For such an ambitious project, The Waterline moved through the city planning maze rather silently over the past year, during which time Reed and the Goodmans vetted potential tenants, including some that the city nixed for various reasons. “We determined to commit to our vision, and it’s been brutal because we said no to a lot of great tenants,” said Reed. “It boiled down to what we see as an ideal mix.” And businesses with strong regional connections were key. “You can’t sustain in February unless you have local ties,” said Goodman.
And the early signs are quite promising: Without much publicity at all, business is about double what was expected since opening in May.
Lama Dog Tap Room + Bottle Shop
After an early life of crisscrossing the country, Peter Burnham decided to stay put in Santa Barbara about four years ago, when he worked as a cellar rat for Carr Winery and made a little of his own wine. But he wasn’t entirely satisfied. “As much as I love wine, it was two to three months out of the year, and the rest of the year was waiting for harvest,” said Burnham. “So I started getting into craft brew.”
Traveling regularly to taste in Seattle, Portland, San Francisco, and San Diego, Burnham realized that Santa Barbara lacked a proper taproom and bottle shop. “They exist all over the country,” he said. “They just don’t exist here.” He started looking for potential storefronts, and then learned about The Waterline, which was a perfect fit.
Today, Burnham’s Lama Dog serves about 20 often rare beers on tap and dozens more by the bottle (either for there or to-go) as well as select small-batch wines (many made by assistant winemakers at bigger wineries) and hard cider. It’s a mecca for fans of sour and barrel-aged beers, but offers enough variety that anyone with even a slight taste for malted grains will be stoked. “The whole point,” said Burnham, “is to bring the beer geeks in.”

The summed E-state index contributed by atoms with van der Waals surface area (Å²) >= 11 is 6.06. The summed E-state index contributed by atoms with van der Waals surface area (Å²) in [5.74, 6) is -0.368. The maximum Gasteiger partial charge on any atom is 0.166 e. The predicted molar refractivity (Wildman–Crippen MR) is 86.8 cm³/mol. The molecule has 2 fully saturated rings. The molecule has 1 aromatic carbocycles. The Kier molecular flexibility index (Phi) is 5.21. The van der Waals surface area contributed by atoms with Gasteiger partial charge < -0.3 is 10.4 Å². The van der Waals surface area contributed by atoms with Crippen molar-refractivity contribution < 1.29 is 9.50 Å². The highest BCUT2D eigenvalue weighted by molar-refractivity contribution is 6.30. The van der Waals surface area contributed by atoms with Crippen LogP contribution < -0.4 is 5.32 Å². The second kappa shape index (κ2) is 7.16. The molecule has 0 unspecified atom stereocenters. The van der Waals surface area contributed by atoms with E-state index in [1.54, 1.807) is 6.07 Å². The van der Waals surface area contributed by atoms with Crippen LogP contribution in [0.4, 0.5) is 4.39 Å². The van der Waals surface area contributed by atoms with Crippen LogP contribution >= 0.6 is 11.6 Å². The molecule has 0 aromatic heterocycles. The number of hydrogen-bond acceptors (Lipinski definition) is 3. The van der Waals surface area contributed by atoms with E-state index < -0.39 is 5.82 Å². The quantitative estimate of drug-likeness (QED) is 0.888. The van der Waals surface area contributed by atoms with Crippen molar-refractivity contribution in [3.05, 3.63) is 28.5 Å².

“This is the first really happy place I’ve worked in a long time,” admits Norbert Schulz, who’s run restaurants in Santa Barbara County since 1981, when he began winning wide and steady acclaim for places like Oysters, Norbert’s, Brigitte’s, the Santa Barbara Club, and, most recently, Mirabelle in Solvang. Schulz was one of those Central Coast chefs who was cooking farm-to-table 30 years ago, before the concept was even invented. “It was just the normal thing,” he said.
After a career comprising mostly white-table-cloth establishments, Schulz jumped at the chance to conceive of a kitchen that serves elevated bar food such as lobster and shrimp albondigas sandwiches, duck foie gras burgers, and purple potato waffles and chicken. Diners order from the window, wander back to their seats around the Lama Dog space (or, soon, to seats at the other establishments), and get a buzzer that alerts them when the food is ready, although Nook staff is doing some service, too.
Though many of his older fans have come to taste his latest creations, Schulz is most enthused about the younger generations he’s serving. “I’m getting hopeful at seeing what America is becoming,” said Schulz, whose younger patrons don’t seem to overindulge, have a true taste for fine food and drink, and bus their own tables, even splitting their recycling from compost and trash without any encouragement. “They don’t get wasted like we did in our young age, and the beer is so much more enjoyable,” he said. “It’s not just buckets of Budweiser.”
As much as he’s recognized for his own success in the kitchen, Schulz is also known for mentoring his crew into fine chefs themselves. “You’re lucky,” he’s told the Nook’s staff. “This is my last one.” But he calls it a happy ending. “When we came to Santa Barbara,” he said, “all we wanted was a casual restaurant.”